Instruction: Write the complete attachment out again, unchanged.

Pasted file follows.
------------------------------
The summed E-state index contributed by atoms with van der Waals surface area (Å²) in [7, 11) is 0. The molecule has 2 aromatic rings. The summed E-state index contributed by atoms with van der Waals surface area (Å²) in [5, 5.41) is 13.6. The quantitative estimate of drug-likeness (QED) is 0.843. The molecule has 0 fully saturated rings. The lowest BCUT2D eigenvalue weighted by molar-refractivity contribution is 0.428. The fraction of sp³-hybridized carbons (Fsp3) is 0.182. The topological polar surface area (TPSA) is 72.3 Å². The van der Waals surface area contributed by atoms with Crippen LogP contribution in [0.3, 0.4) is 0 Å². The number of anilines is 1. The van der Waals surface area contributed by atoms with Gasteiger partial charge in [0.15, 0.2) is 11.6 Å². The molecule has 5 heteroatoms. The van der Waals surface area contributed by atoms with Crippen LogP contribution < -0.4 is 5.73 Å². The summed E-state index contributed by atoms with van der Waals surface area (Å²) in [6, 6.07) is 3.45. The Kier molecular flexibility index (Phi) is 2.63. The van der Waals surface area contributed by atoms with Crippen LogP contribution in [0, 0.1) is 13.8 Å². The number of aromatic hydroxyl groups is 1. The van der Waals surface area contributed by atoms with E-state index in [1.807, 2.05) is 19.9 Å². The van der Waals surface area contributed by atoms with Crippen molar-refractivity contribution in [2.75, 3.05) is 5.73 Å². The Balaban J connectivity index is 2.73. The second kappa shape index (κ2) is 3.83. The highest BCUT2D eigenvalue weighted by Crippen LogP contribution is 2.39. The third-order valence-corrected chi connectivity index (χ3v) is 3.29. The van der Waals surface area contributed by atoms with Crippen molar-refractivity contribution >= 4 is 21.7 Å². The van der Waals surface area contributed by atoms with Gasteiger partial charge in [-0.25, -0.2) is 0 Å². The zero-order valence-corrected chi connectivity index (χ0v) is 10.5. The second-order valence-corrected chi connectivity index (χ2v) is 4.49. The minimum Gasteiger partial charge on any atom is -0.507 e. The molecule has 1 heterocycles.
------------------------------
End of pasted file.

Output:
The summed E-state index contributed by atoms with van der Waals surface area (Å²) in [7, 11) is 0. The molecule has 2 aromatic rings. The summed E-state index contributed by atoms with van der Waals surface area (Å²) in [5, 5.41) is 13.6. The quantitative estimate of drug-likeness (QED) is 0.843. The molecule has 0 fully saturated rings. The lowest BCUT2D eigenvalue weighted by molar-refractivity contribution is 0.428. The fraction of sp³-hybridized carbons (Fsp3) is 0.182. The topological polar surface area (TPSA) is 72.3 Å². The van der Waals surface area contributed by atoms with Crippen LogP contribution in [0.3, 0.4) is 0 Å². The number of anilines is 1. The van der Waals surface area contributed by atoms with Gasteiger partial charge in [0.15, 0.2) is 11.6 Å². The molecule has 5 heteroatoms. The van der Waals surface area contributed by atoms with Crippen LogP contribution < -0.4 is 5.73 Å². The summed E-state index contributed by atoms with van der Waals surface area (Å²) in [6, 6.07) is 3.45. The Kier molecular flexibility index (Phi) is 2.63. The van der Waals surface area contributed by atoms with Crippen LogP contribution in [0, 0.1) is 13.8 Å². The number of aromatic hydroxyl groups is 1. The van der Waals surface area contributed by atoms with E-state index in [1.807, 2.05) is 19.9 Å². The van der Waals surface area contributed by atoms with Crippen molar-refractivity contribution in [2.75, 3.05) is 5.73 Å². The Balaban J connectivity index is 2.73. The second kappa shape index (κ2) is 3.83. The highest BCUT2D eigenvalue weighted by Crippen LogP contribution is 2.39. The third-order valence-corrected chi connectivity index (χ3v) is 3.29. The van der Waals surface area contributed by atoms with Crippen molar-refractivity contribution >= 4 is 21.7 Å². The van der Waals surface area contributed by atoms with Gasteiger partial charge in [-0.25, -0.2) is 0 Å². The zero-order valence-corrected chi connectivity index (χ0v) is 10.5. The second-order valence-corrected chi connectivity index (χ2v) is 4.49. The minimum Gasteiger partial charge on any atom is -0.507 e. The molecule has 1 heterocycles.